Tuesday, 13 May 2008

Zuiko Digital ED 9-18mm 1:4-5.6

It is more than a year since a standard category ultrawide-zoom has appeared on the Olympus roadmap. On 13th May Olympus announced the Zuiko Digital ED 9-18mm 1:4-5.6 lens. The announcement is surprising because Sigma has just released the FourThirds version of their 10-20mm EX DC HSM lens. Many people thought that this lens will substitude the standard category ultrawide in the roadmap, but here is a real Zuiko Digital lens now.

What is the similarity between super-telephoto and ultrawide lenses? The extreme wishes of people. I tried many times the Zuiko Digital 7-14mm lens and I can say that it is a very special tool. The 7mm gives unusual perspective, we can take some spectacular photos at first try but the persistent and creative work is hard with it. I think Olympus has found the best compromise in focal length. The 9mm is enough for most photos which require ultrawide lens but this lens is realizable in small size. Its 280g weight is the lowest in the class. Angle of view is 100 degrees diagonal, 88 degrees horizontal and 72 degrees vertical. These data are perfect for landscapes and photos of buildings in most cases. When I was working with 7-14mm lens, I noticed that sometimes I intuitively adjusted it to 9mm focal length because the perspective distortion was not as aggressive as it was at 7mm. I think this is visible well in following comparison which shows the difference between the field of view of shortest 4/3 lenses.

After the first happy minutes I read the anticipated price of this lens. FourThirds users do not have many choices but $600 is unusual in standard category. I know that ultrawide-angle lenses are more complex than others. The ZD 9-18mm has 13 elements in 9 groups, including ED and Dual Super Aspherical lens elements and metal mount so the price is reasonable from this point of view. But let's take a look at some competent products:

Tokina 11-16mm f/2.8 AT-X 116 Pro DX ($570): A truly professional lens designed for APS-C cameras with full metal body. It reaches the highest resolution results at photozone tests in its class. It is a whole stop brighter than Zuiko. Maximum angle of view is 104 degrees diagonal and 94 degrees horizontal on Nikon APS-C cameras.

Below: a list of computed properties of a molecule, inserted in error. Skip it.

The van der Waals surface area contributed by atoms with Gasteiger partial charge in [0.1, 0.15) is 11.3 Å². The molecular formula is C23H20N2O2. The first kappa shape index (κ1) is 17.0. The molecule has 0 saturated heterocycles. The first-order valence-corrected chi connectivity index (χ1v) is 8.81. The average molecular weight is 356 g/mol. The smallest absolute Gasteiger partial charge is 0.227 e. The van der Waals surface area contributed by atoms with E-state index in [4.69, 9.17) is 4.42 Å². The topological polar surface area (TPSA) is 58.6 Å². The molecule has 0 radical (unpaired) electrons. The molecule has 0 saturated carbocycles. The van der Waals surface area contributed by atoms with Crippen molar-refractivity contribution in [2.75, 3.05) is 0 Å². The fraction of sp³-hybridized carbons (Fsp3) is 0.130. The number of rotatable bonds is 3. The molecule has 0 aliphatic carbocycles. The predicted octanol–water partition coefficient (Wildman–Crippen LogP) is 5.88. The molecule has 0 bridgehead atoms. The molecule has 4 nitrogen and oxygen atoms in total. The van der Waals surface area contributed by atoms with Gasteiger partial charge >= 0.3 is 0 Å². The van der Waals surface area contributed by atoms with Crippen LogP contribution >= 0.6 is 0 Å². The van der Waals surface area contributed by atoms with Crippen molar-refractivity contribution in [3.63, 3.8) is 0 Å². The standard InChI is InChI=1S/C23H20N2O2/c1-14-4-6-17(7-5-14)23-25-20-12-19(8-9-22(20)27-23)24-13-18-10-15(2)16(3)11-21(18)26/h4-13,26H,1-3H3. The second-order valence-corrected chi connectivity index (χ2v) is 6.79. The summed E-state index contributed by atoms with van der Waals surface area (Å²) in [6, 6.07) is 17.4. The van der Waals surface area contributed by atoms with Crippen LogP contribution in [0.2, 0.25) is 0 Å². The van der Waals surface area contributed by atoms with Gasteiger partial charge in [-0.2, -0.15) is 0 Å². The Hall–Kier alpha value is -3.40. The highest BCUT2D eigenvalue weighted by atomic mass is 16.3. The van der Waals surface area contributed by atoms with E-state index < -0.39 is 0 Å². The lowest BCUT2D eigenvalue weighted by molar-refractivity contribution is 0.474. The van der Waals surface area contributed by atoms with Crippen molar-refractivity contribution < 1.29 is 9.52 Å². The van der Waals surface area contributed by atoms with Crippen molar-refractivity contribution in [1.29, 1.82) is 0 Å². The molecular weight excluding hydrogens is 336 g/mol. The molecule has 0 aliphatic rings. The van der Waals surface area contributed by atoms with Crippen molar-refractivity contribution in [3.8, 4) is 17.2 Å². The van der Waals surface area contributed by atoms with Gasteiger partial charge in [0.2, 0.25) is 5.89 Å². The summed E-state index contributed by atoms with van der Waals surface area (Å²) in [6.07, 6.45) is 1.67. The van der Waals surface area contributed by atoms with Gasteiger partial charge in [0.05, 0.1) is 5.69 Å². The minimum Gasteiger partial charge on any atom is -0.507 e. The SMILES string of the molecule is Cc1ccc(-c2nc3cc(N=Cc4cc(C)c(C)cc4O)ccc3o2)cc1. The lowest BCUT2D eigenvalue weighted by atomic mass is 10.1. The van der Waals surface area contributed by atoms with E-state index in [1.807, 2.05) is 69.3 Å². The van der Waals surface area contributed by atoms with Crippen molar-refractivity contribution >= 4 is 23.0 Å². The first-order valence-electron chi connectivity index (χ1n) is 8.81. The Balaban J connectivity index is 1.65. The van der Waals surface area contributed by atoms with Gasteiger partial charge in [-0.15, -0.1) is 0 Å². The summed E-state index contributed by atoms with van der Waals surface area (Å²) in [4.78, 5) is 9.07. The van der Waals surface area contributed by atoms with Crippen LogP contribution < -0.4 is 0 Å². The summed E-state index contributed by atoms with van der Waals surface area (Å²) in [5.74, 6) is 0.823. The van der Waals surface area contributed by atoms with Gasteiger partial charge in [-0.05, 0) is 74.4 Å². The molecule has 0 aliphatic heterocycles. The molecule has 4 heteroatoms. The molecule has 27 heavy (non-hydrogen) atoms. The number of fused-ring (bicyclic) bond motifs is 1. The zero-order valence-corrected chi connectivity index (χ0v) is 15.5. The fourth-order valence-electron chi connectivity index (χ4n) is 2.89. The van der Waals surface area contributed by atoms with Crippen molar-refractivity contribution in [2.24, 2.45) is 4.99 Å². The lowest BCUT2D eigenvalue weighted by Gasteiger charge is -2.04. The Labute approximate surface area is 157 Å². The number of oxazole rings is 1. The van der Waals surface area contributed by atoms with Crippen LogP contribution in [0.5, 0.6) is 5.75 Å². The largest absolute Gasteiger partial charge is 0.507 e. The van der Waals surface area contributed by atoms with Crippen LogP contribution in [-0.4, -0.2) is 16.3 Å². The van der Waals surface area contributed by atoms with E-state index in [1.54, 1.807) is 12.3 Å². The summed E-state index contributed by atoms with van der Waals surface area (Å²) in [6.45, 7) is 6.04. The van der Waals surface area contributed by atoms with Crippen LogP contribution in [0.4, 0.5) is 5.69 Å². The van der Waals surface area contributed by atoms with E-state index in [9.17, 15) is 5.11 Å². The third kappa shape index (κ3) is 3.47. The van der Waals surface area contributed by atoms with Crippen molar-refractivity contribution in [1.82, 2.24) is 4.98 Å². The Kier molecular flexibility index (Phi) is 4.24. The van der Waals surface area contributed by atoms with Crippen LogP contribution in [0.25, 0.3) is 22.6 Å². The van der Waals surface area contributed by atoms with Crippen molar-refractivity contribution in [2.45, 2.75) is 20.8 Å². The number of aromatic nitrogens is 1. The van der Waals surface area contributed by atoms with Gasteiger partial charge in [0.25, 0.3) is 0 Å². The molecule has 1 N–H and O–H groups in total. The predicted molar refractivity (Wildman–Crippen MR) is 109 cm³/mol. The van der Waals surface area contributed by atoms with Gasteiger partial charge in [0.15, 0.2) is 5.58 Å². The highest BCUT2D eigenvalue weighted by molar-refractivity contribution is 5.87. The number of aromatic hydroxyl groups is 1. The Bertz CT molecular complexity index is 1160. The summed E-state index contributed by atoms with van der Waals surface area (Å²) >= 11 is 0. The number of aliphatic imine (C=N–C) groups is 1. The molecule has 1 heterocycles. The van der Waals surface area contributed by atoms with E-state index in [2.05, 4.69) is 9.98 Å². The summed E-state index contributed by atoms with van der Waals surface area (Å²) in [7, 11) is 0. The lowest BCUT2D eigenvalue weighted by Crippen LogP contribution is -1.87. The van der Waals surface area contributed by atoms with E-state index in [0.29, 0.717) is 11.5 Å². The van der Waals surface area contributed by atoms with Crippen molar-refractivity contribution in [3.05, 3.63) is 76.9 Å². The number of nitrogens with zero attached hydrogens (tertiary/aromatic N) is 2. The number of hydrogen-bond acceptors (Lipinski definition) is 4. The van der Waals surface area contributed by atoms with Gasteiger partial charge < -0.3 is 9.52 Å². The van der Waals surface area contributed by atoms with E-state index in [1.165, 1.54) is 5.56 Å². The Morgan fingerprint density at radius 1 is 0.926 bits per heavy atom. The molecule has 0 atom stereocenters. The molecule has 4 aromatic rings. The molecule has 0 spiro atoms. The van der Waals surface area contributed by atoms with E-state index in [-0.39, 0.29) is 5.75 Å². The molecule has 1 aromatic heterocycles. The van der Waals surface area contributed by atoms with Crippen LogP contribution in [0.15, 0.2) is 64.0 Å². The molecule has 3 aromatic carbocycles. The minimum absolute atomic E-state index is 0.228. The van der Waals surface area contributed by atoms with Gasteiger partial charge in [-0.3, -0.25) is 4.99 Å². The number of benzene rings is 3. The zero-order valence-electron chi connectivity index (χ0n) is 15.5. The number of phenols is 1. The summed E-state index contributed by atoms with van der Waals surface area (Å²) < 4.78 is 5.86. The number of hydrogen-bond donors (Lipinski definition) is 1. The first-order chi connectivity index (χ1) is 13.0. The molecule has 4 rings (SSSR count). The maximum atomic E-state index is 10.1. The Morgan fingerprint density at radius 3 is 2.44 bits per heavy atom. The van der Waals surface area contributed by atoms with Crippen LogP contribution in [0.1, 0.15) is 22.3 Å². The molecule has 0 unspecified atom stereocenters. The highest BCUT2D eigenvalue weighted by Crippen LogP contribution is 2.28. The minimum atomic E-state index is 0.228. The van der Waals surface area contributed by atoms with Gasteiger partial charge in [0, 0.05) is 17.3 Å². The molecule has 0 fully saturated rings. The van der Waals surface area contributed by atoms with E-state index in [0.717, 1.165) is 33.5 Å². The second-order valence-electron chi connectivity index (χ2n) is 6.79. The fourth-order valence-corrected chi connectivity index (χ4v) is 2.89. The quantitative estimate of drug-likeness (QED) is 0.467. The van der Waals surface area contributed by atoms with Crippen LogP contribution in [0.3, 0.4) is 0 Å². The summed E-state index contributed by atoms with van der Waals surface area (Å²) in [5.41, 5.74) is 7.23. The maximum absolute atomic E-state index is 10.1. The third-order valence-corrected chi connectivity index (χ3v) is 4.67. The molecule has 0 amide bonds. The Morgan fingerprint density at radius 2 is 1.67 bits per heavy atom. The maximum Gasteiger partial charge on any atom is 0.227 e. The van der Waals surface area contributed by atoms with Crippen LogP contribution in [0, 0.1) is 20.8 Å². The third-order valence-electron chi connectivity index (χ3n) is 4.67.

Canon EF-S 10-22mm f/3.5-4.5 USM ($700): One of the favourites of Canon APS-C users. Plastic body with average build and decent optical quality. It is a third stop brighter than Zuiko. It has ultrasonic AF drive.

Sigma 10-20mm 1:4-5.6 EX DC HSM ($430 - available for 4/3): Similar optical quality than Canon EF-S 10-22mm. Build quality matches the semi-pro category with HSM AF drive. Sigma is often criticized for quality variation, but I could see many good qualty photos with this lens. Brightness is same like Zuiko, and this is a significantly cheaper lens.

After this short comparison the $600 is not as reasonable as it looks at first sight. I am optimistic and I hope this price will be commensurable to optical quality of the new Zuiko. The 7-14mm was the world's first standard production lens with large diameter DSA element and here is another lens with this complex technology. The gaps in FourThirds line-up are smaller and smaller and I am sure that this lens will be in bags of many photographers who have been using only Pro lenses till now.

Where is (my) Zuiko Digital 100mm macro?

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